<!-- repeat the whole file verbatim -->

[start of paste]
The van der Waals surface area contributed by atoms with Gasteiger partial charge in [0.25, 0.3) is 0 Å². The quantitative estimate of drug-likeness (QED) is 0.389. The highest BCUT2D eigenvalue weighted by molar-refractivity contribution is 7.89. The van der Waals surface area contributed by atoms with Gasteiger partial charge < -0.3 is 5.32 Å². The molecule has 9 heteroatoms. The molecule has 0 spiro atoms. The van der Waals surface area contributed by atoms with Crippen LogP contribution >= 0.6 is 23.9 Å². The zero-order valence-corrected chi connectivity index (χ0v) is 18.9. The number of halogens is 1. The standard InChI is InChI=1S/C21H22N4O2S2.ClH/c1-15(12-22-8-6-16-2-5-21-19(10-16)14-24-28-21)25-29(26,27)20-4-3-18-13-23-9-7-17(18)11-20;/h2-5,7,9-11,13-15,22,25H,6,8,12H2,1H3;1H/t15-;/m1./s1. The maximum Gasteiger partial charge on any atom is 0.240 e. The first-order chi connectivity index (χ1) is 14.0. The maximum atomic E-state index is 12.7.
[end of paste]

The van der Waals surface area contributed by atoms with Gasteiger partial charge in [0.25, 0.3) is 0 Å². The quantitative estimate of drug-likeness (QED) is 0.389. The highest BCUT2D eigenvalue weighted by molar-refractivity contribution is 7.89. The van der Waals surface area contributed by atoms with Gasteiger partial charge < -0.3 is 5.32 Å². The molecule has 9 heteroatoms. The molecule has 0 spiro atoms. The van der Waals surface area contributed by atoms with Crippen LogP contribution >= 0.6 is 23.9 Å². The zero-order valence-corrected chi connectivity index (χ0v) is 18.9. The number of halogens is 1. The standard InChI is InChI=1S/C21H22N4O2S2.ClH/c1-15(12-22-8-6-16-2-5-21-19(10-16)14-24-28-21)25-29(26,27)20-4-3-18-13-23-9-7-17(18)11-20;/h2-5,7,9-11,13-15,22,25H,6,8,12H2,1H3;1H/t15-;/m1./s1. The maximum Gasteiger partial charge on any atom is 0.240 e. The first-order chi connectivity index (χ1) is 14.0. The maximum atomic E-state index is 12.7.